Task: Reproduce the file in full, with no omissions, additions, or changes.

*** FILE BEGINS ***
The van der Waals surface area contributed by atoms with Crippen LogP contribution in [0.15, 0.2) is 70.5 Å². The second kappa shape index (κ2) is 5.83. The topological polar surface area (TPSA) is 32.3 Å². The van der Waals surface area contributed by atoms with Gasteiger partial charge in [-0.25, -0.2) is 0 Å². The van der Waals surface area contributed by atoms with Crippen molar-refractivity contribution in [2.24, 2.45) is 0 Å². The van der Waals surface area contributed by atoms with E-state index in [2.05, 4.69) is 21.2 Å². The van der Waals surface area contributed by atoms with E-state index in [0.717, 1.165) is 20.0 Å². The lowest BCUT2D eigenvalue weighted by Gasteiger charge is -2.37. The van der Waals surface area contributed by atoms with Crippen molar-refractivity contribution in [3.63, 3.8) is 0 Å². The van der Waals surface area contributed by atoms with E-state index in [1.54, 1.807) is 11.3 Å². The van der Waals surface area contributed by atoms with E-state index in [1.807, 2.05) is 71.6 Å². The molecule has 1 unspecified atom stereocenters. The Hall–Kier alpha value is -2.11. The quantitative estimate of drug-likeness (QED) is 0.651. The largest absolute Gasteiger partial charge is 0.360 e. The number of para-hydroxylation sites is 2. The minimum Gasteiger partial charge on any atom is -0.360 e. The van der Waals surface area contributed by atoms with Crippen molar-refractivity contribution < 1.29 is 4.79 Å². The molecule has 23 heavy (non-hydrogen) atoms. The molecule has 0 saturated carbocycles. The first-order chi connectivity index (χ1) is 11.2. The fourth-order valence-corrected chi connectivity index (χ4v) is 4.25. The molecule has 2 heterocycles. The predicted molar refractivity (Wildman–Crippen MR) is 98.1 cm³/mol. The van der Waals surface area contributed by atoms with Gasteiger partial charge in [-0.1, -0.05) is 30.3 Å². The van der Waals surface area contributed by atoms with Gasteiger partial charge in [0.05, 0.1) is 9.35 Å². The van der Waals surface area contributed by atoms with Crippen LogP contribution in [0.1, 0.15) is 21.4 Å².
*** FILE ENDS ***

The van der Waals surface area contributed by atoms with Crippen LogP contribution in [0.15, 0.2) is 70.5 Å². The second kappa shape index (κ2) is 5.83. The topological polar surface area (TPSA) is 32.3 Å². The van der Waals surface area contributed by atoms with Gasteiger partial charge in [-0.25, -0.2) is 0 Å². The van der Waals surface area contributed by atoms with Crippen molar-refractivity contribution in [2.24, 2.45) is 0 Å². The van der Waals surface area contributed by atoms with E-state index in [2.05, 4.69) is 21.2 Å². The van der Waals surface area contributed by atoms with E-state index in [0.717, 1.165) is 20.0 Å². The lowest BCUT2D eigenvalue weighted by Gasteiger charge is -2.37. The van der Waals surface area contributed by atoms with Crippen molar-refractivity contribution in [3.63, 3.8) is 0 Å². The van der Waals surface area contributed by atoms with E-state index in [1.54, 1.807) is 11.3 Å². The van der Waals surface area contributed by atoms with E-state index in [1.807, 2.05) is 71.6 Å². The molecule has 1 unspecified atom stereocenters. The Hall–Kier alpha value is -2.11. The quantitative estimate of drug-likeness (QED) is 0.651. The largest absolute Gasteiger partial charge is 0.360 e. The number of para-hydroxylation sites is 2. The minimum Gasteiger partial charge on any atom is -0.360 e. The van der Waals surface area contributed by atoms with Crippen molar-refractivity contribution < 1.29 is 4.79 Å². The molecule has 23 heavy (non-hydrogen) atoms. The molecule has 0 saturated carbocycles. The first-order chi connectivity index (χ1) is 11.2. The fourth-order valence-corrected chi connectivity index (χ4v) is 4.25. The molecule has 2 heterocycles. The predicted molar refractivity (Wildman–Crippen MR) is 98.1 cm³/mol. The van der Waals surface area contributed by atoms with Gasteiger partial charge in [-0.1, -0.05) is 30.3 Å². The van der Waals surface area contributed by atoms with Gasteiger partial charge in [0.05, 0.1) is 9.35 Å². The van der Waals surface area contributed by atoms with Crippen LogP contribution in [0.1, 0.15) is 21.4 Å².